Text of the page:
Psychological and IQ tests can play an important part in criminal trials. Juries, judges, and lawyers are not experts in psychology and these tests often prove persuasive.
However, recent research suggests courts are failing to properly screen out this evidence, allowing ‘junk science’ to influence court proceedings.
A study published in February in the journal Psychological Science in the Public Interest considered hundreds of psychological tests used in recent court cases. Researchers found as many as a third weren’t reviewed in psychological manuals. Nearly a quarter of those that were reviewed were found to be unreliable, ABC News reported.
Tess Neal, an Arizona State University psychology professor who co-authored the study, said the psychological tools courts routinely admit are variable in quality. They contain a lot of “junk” that should be filtered out, she said. The research found questionable methods are routinely admitted into court proceedings.
Researchers found legal challenges to the psychological tests occurred in less than 3 percent of cases.
Psychological tests are used in many court proceedings in Texas including to establish whether a defendant is eligible for bail or capital punishment. They are also used in family proceedings such as child custody decisions.
Dan Simon, a law and psychology expert at the University of Southern California Law School, said the paper is significant because “many people’s fates are determined by these tests.” Simon was not involved in the research.
The study was based on 876 court cases in the United States between 2016 and 2018. It reveals the psychological test most commonly used in the courts was the Minnesota Multiphasic Personality Inventory.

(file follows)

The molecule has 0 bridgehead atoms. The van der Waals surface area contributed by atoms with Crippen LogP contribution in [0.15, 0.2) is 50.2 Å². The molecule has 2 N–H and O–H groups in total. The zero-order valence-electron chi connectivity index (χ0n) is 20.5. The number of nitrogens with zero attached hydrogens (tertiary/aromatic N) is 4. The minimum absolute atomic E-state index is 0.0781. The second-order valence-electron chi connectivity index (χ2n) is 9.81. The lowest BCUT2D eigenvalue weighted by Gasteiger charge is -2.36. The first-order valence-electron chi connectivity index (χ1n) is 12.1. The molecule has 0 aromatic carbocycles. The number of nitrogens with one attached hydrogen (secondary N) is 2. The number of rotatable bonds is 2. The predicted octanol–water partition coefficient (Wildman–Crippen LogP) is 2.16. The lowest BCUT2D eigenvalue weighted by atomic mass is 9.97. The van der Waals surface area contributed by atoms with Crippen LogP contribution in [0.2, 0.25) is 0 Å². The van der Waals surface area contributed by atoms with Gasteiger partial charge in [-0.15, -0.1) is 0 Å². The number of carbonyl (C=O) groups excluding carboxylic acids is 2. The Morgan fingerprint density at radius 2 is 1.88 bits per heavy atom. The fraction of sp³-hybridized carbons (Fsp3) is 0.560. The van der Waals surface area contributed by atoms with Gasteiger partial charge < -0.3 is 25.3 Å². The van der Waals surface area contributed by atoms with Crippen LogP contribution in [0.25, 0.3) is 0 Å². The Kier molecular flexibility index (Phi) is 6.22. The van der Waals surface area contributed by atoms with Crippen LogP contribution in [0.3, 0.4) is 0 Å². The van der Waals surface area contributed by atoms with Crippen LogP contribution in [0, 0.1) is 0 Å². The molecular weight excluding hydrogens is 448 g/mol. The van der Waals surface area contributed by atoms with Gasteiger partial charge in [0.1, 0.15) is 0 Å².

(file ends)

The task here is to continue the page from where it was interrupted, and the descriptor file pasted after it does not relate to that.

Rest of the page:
While the test garnered generally positive reviews from professionals, the second most common test, the Rorschach test, is seen as ambitious and selective by some scientists. This test, also known as the inkblot test, was developed in the 1920s. In the test, a participant is shown a series of 10 inkblot cards and directed to respond to what they see. It was inspired by the idea that a schizophrenic subject sees things in unusual ways.
The February study isn’t the first to question the use of psychological and IQ tests in criminal trials. The National Research Council released a detailed report in 2009 on courtroom science that warned “testimony based on faulty forensic science analyses may have contributed to wrongful convictions of innocent people.”
Simon warned the courts are failing to exclude junk science from juries in accordance with the federal rules of evidence.
The unwillingness of courts to question and challenge psychological evidence may be leading to miscarriages of justice. Texas is no stranger to wrongful convictions and often leads the national exonerations table. It’s important to hire an experienced criminal defense lawyer who can challenge junk science, whether it’s psychological or forensic evidence. Please call our Dallas criminal defense team at (214) 720-9552.